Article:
From Jay Richards at Evolution News & Views:
On August 21, we Americans get to see a total solar eclipse. As I mentioned in a previous piece, we can see solar eclipses only because our planet, our Moon, and our Sun sometimes come together in a straight line in space. When the Moon passes between the Sun and Earth, those in the Moon’s shadow see an eclipse.
But the story doesn’t end there. A rare alignment of events allows Earthlings to witness not just solar eclipses, but what we might call perfect solar eclipses. Our Moon just barely covers the Sun’s bright photosphere. Such an eclipse depends on just the right sizes, shapes, and relative distances of the Sun, Moon, and Earth.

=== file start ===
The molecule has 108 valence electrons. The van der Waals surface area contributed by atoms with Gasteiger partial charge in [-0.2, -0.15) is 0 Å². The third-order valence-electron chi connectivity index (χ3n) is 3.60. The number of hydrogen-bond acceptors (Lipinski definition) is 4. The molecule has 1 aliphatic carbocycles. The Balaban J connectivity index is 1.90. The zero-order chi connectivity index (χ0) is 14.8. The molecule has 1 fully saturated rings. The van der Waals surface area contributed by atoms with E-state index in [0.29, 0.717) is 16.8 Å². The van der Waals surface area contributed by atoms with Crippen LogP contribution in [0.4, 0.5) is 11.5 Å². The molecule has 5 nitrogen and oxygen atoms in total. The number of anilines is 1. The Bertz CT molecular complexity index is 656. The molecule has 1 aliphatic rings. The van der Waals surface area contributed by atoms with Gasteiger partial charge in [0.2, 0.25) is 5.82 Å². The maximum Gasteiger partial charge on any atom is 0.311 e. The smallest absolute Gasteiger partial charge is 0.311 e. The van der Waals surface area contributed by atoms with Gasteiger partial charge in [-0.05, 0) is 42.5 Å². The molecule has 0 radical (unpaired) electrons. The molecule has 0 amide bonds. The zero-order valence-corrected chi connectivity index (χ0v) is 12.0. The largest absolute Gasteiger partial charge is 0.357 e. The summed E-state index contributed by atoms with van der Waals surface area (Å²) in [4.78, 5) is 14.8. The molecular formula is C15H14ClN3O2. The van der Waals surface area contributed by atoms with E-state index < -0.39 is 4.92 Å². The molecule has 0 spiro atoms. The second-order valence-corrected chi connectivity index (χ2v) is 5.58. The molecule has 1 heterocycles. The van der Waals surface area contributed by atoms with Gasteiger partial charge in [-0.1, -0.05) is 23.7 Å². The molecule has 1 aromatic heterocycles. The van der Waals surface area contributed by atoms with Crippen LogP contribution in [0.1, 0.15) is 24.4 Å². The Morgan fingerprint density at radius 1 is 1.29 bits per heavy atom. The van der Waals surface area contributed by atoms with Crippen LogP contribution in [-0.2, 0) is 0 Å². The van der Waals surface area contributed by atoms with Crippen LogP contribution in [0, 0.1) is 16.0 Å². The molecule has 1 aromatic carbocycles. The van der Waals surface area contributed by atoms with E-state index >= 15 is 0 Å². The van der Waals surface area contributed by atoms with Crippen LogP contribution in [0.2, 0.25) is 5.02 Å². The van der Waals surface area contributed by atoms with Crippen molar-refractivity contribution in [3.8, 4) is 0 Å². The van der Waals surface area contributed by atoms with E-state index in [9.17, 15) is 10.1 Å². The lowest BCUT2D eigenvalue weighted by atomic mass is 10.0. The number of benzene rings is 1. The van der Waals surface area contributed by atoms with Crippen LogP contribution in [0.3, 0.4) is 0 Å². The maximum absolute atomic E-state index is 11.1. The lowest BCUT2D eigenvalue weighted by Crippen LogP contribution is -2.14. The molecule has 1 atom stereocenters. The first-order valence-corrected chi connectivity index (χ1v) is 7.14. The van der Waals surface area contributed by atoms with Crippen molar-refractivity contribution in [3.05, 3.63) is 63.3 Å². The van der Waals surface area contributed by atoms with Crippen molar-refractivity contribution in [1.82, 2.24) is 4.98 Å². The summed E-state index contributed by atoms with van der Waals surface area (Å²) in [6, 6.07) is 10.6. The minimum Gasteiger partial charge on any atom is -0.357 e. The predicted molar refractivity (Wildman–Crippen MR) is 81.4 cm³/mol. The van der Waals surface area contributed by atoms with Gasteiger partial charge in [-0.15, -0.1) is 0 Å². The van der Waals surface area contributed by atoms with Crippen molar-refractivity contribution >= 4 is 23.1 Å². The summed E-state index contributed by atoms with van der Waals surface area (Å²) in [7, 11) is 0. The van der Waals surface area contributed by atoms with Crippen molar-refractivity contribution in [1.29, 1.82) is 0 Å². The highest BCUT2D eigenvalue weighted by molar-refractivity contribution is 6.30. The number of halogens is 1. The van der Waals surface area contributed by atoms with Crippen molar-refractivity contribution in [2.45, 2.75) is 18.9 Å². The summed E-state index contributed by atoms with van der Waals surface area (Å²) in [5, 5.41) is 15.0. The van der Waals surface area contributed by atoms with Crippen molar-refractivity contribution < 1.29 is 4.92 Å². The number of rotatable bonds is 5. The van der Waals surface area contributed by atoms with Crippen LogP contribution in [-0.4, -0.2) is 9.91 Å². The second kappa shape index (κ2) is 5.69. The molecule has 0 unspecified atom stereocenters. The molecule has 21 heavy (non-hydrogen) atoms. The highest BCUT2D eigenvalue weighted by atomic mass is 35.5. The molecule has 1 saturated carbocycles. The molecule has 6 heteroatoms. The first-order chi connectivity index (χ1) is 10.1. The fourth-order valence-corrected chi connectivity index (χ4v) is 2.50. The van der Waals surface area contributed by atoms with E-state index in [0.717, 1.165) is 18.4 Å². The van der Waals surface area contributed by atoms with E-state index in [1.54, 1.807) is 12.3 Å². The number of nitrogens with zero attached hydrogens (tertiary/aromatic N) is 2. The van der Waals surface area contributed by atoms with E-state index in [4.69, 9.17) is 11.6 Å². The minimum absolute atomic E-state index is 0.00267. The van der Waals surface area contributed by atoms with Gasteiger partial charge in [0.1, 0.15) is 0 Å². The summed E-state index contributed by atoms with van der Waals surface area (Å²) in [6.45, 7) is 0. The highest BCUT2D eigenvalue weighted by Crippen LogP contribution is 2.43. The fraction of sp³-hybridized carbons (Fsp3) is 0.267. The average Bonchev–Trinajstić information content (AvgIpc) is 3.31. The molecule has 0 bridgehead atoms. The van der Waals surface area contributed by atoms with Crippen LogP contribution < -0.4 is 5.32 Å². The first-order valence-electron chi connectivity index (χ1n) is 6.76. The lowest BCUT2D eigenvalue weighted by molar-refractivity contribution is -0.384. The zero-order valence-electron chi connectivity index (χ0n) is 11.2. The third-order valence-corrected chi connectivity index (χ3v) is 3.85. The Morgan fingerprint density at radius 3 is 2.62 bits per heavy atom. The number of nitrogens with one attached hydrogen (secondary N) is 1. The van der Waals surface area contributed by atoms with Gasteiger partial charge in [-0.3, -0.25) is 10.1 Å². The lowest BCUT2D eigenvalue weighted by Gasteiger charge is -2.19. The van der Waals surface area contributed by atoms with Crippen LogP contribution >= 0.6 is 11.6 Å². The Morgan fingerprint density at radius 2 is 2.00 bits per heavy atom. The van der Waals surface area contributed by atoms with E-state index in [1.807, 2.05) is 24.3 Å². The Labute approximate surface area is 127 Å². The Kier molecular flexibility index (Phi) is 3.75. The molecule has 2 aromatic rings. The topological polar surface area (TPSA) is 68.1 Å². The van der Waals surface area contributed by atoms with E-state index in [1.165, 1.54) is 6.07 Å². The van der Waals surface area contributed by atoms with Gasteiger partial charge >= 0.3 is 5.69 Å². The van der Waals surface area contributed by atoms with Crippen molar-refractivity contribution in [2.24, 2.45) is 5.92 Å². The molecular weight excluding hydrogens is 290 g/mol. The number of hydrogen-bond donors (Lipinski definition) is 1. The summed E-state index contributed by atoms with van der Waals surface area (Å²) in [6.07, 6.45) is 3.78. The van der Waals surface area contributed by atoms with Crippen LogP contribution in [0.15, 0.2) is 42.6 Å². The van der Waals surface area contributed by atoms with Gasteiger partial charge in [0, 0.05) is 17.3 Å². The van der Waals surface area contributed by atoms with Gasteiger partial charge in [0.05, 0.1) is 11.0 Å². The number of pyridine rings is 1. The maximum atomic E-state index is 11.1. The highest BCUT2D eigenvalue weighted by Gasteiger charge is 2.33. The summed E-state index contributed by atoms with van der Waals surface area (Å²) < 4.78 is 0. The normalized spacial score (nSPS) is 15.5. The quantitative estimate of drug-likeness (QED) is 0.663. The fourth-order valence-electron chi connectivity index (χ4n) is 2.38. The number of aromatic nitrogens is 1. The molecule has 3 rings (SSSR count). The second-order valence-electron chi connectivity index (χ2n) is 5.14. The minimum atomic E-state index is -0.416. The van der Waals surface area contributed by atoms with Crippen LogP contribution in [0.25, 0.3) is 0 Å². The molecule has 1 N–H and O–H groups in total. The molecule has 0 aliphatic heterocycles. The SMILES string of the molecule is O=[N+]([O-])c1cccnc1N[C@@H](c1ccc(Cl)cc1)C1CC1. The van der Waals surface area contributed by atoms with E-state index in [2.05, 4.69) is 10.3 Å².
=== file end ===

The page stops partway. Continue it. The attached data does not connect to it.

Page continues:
There’s no law of physics that dictates this layout. There are 65 major moons in our Solar System, and many smaller ones. But only we enjoy perfect solar eclipses. If there were Martians or Uranians, they wouldn’t see such eclipses.
The Moon is about 400 times smaller than the Sun. But the Moon is also about 400 times closer to the Earth than is the Sun. As a result, the size of the Moon on our sky matches the size of the Sun. And since they appear as round disks, they match in both size and shape.
As it happens, this precise arrangement of Earth, Moon, and Sun helps sustain life on Earth. Let me explain. More.
Hmmm. If it is a coincidence, what are the odds?
See also: Copernicus, you are not going to believe who is using your name. Or how.
What becomes of science when the evidence does not matter?